eavesdro-maes

you bedriegertje !

The curtain could also be used to draw attention to the fact that it indeed hides aspects of the work permanently from the viewer. For example, Eavesdropper with a Scolding Woman (Nicolaes Maes), 1655, is a interior scene quite typical of the times, peering in to someone’s everyday life. We can see partially up the stairs into a corridor, where a woman appears to be scolding someone but a great amount of the work (including the subject of her fury) is hidden by the painted curtain. “By opening the curtain, the painter literally reveals a badly managed household: the maid spends more time listening than working, and the mistress does not create domestic harmony” 6. So, not only does the curtain act to draw attention to the remaining figures and literally hides certain elements of the scene, it also helps us to gain information by what is missing.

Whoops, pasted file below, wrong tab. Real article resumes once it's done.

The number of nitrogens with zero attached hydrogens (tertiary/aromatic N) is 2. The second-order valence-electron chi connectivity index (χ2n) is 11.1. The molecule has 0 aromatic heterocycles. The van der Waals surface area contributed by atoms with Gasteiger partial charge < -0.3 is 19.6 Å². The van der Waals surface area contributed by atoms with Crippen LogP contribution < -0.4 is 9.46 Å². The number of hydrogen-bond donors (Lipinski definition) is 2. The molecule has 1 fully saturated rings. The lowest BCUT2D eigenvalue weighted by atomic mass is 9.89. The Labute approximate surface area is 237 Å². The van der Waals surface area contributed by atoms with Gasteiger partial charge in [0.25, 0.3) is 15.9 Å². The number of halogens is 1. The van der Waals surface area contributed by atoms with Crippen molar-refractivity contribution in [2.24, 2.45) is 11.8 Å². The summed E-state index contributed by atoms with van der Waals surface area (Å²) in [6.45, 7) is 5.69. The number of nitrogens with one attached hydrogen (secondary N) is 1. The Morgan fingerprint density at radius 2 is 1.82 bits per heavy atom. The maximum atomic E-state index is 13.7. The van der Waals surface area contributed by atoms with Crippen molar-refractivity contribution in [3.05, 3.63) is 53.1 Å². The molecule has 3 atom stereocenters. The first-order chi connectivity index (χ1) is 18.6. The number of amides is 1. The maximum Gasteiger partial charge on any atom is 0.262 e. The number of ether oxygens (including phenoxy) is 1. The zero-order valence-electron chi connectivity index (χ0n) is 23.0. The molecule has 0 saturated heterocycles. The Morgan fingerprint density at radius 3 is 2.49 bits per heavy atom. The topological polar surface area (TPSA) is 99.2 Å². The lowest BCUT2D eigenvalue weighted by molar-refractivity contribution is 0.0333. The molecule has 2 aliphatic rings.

Interior of the Nieuwe Kerk in Delft with the Tomb of William thTomb of William the Silent in the Nieuwe Kerk, Delft, with an Illusionistic Curtain
(Emanuel de Witte) 1653

1, 3, 5 Van Eck, Caroline and Stijn Bussels. Theatricality in Early Modern Art and Archetecture.  Chichester, West Sussex: Blackwell Publishing, 2011.

2, 4 Hollander, Martha. An Entrance for the Eyes : Space & Meaning in Seventeenth-Century Dutch Art. Los Angeles: University of California Press, 2002.

6 http://www.wga.hu/html_m/m/maes/eavesdro.html

Photo credits

truck : Karine Magaton http://apndv.free.fr/Sculpture%20geante.htm

flatiron building, Toronto : 1000thingstoronto http://1000thingstoronto.com/14-flatiron-building/

marble : biphut deco http://hiphutdeco.com/blog/tag/faux-marble/

painting : Andrea Mantegna : Oculus on the ceiling of the Spouses Chamber, castle of San Giorgio in Mantoa, Italy